Radioactive Releases in Japan Could Last Months, Experts Say, New York Times, March 13, 2011:
… So far, Japanese officials have said the melting of the nuclear cores in the two plants is assumed to be “partial,” and the amount of radioactivity measured outside the plants, though twice the level Japan considers safe, has been relatively modest.
But Pentagon officials reported Sunday that helicopters flying 60 miles from the plant picked up small amounts of radioactive particulates — still being analyzed, but presumed to include cesium-137 and iodine-121 — suggesting widening environmental contamination. …
Japanese reactor operators now have little choice but to periodically release radioactive steam as part of an emergency cooling process for the fuel of the stricken reactors that may continue for a year or more even after fission has stopped. The plant’s operator must constantly try to flood the reactors with seawater, then release the resulting radioactive steam into the atmosphere, several experts familiar with the design of the Daiichi facility said.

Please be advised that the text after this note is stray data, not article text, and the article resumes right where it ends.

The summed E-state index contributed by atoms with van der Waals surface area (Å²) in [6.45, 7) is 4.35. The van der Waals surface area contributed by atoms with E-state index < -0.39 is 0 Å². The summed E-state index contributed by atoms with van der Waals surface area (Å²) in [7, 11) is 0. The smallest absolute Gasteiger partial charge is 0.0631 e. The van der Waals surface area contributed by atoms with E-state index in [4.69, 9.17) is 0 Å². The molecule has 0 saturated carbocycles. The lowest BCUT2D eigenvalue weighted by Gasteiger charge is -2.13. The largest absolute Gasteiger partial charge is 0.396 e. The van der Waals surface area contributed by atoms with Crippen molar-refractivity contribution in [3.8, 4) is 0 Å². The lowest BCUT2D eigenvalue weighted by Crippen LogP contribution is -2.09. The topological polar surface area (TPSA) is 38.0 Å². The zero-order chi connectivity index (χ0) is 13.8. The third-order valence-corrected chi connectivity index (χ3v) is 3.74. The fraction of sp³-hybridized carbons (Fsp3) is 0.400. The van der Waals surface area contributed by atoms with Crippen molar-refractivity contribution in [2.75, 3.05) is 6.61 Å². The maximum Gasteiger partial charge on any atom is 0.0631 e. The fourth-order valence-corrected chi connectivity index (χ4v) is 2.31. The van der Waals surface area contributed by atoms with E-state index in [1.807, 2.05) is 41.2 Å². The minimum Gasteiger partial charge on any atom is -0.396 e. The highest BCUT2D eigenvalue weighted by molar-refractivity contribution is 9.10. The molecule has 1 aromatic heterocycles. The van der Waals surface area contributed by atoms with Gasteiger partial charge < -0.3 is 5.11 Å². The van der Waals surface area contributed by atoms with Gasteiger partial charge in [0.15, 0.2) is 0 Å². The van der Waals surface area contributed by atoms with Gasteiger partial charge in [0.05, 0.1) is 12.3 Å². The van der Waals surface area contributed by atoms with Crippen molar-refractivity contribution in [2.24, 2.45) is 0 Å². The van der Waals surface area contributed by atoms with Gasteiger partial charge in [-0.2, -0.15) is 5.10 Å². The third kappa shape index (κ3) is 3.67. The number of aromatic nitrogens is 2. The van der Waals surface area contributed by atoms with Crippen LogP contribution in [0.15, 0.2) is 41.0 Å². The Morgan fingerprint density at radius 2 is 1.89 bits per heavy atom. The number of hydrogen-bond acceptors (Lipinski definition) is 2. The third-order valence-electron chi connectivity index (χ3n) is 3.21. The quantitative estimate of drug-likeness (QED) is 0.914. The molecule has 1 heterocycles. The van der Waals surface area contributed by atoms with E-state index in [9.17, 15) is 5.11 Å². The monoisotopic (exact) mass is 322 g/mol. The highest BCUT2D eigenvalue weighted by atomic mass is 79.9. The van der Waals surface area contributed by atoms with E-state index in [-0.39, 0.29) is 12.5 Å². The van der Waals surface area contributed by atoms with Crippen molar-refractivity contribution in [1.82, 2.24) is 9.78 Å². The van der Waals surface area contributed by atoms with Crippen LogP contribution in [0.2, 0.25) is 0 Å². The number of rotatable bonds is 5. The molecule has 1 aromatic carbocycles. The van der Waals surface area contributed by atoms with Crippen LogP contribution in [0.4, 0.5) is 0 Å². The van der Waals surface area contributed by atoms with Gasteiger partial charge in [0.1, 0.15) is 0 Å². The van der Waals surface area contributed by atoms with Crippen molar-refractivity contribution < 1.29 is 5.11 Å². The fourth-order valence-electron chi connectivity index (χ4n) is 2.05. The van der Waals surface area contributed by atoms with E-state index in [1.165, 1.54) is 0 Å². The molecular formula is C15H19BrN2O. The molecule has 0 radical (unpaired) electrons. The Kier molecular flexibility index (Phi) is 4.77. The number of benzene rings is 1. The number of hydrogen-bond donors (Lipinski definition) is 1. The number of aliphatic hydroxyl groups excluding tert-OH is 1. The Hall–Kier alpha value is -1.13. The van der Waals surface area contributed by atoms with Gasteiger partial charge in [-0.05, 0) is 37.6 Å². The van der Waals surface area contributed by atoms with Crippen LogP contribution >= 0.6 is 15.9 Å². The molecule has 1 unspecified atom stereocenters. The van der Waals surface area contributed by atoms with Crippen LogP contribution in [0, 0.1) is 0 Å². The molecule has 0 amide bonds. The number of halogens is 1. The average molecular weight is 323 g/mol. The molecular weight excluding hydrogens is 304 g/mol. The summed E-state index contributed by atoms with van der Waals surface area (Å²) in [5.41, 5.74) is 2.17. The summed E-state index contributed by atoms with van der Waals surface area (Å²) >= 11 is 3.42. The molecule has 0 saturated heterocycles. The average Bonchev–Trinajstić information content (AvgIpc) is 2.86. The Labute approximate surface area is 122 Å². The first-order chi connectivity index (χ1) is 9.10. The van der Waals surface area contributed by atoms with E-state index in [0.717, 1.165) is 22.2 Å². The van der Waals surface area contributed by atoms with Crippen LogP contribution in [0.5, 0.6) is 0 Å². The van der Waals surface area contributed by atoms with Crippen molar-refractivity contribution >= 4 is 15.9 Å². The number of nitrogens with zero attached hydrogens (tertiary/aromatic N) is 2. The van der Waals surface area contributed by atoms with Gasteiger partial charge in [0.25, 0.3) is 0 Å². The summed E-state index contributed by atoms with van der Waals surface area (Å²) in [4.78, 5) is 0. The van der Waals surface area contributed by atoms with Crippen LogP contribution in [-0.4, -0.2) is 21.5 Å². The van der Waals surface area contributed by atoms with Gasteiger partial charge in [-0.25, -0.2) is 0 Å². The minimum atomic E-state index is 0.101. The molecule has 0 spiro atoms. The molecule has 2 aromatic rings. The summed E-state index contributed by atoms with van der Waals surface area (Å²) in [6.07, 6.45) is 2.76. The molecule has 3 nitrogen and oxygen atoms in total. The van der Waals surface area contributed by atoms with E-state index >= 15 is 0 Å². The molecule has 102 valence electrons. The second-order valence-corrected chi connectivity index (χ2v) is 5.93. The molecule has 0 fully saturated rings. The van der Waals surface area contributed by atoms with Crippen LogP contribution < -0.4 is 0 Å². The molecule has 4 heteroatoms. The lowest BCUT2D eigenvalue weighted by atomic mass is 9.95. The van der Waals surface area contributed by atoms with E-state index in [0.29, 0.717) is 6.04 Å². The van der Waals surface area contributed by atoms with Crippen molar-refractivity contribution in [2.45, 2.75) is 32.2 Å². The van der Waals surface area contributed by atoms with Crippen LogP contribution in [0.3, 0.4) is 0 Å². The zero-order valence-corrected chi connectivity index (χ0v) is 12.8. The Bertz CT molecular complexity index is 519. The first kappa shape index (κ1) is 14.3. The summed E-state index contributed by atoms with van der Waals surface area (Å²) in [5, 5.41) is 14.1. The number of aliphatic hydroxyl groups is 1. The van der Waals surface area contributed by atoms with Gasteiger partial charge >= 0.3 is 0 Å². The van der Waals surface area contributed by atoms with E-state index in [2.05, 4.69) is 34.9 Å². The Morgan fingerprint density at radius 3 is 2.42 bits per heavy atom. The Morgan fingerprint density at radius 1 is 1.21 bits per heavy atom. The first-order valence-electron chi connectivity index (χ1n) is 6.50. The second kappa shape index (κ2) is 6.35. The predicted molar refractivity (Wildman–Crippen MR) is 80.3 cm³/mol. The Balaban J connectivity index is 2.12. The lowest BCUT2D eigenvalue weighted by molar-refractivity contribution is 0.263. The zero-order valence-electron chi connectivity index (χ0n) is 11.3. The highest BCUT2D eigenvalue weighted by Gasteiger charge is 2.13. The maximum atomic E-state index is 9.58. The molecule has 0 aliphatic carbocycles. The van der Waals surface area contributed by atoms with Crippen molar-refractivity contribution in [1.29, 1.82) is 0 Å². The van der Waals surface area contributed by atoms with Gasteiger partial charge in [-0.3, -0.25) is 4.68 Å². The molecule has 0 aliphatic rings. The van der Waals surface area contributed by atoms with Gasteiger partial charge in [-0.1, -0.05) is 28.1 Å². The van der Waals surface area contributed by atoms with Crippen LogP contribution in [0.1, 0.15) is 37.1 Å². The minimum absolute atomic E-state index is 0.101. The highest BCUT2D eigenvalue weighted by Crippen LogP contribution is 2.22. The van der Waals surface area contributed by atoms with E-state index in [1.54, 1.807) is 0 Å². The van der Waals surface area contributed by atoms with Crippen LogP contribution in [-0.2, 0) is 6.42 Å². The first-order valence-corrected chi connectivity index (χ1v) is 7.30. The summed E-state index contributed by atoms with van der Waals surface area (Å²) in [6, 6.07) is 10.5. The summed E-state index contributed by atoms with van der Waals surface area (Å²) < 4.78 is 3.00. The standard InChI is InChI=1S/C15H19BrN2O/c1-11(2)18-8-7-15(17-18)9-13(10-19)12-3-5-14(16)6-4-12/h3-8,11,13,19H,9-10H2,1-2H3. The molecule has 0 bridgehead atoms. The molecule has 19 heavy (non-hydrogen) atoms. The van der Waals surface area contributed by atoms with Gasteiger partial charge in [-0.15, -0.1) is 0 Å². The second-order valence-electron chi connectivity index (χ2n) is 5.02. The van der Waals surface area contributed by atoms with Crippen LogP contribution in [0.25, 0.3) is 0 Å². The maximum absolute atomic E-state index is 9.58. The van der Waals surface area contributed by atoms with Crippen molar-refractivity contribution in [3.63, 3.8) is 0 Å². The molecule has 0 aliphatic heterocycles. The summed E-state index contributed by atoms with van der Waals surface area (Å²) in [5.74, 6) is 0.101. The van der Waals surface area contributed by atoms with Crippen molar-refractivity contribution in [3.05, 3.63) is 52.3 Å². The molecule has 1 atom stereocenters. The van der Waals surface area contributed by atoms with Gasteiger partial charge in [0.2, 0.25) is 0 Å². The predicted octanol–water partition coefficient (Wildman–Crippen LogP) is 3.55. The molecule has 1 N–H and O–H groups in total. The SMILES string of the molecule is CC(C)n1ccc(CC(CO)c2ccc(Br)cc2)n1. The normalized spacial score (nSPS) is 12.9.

That suggests that the tens of thousands of people who have been evacuated may not be able to return to their homes for a considerable period, and that shifts in the wind could blow radioactive materials toward Japanese cities rather than out to sea.
Read the report here.
Published: March 14th, 2011 at 12:54 am ET
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- “No end in sight for radioactive releases at Fukushima”: IAEA — “Could last months”: IRSN March 25, 2011
- Report: Fukushima reactor water may be 144 times as radioactive as anticipated — Would be almost 20 times total Chernobyl release June 20, 2011
- Radioactive iodine now at 4,385 times legal limit in water near Fukushima plant — “Radiation may be leaking continuously into sea”: Japan March 30, 2011
- Areva VP’s presentation says there’s been a release of fission products during meltdown — “One of the greatest disasters in modern time” April 2, 2011